Open seams

Only attempt to open the seams of fully fashioned garments with linked seams, or hand knitted garments with hand sewn seams. Avoid trying to open the overlocked seams of cut and sew knitwear, as these cover cut edges. For guidance on identifying and opening the seams of machine-made knitwear, see Dawn Prickett's Recycling Sweaters for Yarn blog post (note: 'serged seam' = overlocked seam, 'crochet seam' = linked seam).

If you want to pick up open stitches from a cut and sew garment, you would have to just cut the fabric at the appropriate point, rather than opening the seams first (see open a row for more details).

For all seam types:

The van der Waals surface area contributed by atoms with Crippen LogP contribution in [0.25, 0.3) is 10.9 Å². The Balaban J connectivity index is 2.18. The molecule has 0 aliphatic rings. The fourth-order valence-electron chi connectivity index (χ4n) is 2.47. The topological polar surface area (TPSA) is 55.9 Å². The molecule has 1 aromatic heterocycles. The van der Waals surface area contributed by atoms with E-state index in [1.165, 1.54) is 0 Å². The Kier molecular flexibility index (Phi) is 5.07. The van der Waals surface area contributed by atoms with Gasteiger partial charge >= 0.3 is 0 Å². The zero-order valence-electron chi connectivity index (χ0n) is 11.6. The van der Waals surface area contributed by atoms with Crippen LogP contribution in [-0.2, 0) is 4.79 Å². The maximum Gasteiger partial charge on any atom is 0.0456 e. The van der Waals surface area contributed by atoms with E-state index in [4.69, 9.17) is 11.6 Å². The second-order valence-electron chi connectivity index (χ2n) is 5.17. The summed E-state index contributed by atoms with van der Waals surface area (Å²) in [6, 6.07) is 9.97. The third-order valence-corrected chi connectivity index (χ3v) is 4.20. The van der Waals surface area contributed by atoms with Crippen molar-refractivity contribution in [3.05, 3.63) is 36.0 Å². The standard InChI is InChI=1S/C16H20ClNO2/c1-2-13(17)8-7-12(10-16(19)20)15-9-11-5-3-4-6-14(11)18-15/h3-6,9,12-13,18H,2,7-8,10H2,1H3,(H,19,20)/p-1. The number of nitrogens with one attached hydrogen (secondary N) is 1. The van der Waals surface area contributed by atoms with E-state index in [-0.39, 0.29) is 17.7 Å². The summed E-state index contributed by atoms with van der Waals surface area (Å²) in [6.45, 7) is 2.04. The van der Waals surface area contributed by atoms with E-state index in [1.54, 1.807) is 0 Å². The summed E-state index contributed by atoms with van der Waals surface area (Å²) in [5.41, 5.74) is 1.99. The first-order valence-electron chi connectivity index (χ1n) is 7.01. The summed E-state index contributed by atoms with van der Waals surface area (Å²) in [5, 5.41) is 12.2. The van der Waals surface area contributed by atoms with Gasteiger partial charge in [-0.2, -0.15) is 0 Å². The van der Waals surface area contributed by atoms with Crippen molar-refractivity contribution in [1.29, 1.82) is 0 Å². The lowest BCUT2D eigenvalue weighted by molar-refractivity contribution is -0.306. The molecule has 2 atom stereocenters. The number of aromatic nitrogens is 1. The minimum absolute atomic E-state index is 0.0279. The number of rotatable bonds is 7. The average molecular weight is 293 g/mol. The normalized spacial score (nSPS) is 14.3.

• Take care to avoid cutting the fabric (you will have short lengths of yarn when you come to unravel, or a damaged fabric if you want to re-use that part).
  • If you are undoing the whole garment, undo the seams in the opposite order to how it was put together (see the blog post for details).

For hand knitted garments with hand sewn seams:

  • Gently ease the seam apart until you are sure which strand to cut.
  • Use a blunt-pointed wool needle.
  • Can pull the sewing thread so the seam is slightly gathered, which helps to identify the sewing thread from the knitting.

For fully fashioned garments with linked seams:

  • The crochet chain forms little arrows – they show the direction the seam will unravel.
  • Cut the chain at the start, tease out the end from the previous loop and pull to undo.
  • On very fine gauge knitwear, you may find a seam that looks like a rope instead of a chain. To undo this seam, you need to pull a thread from each side.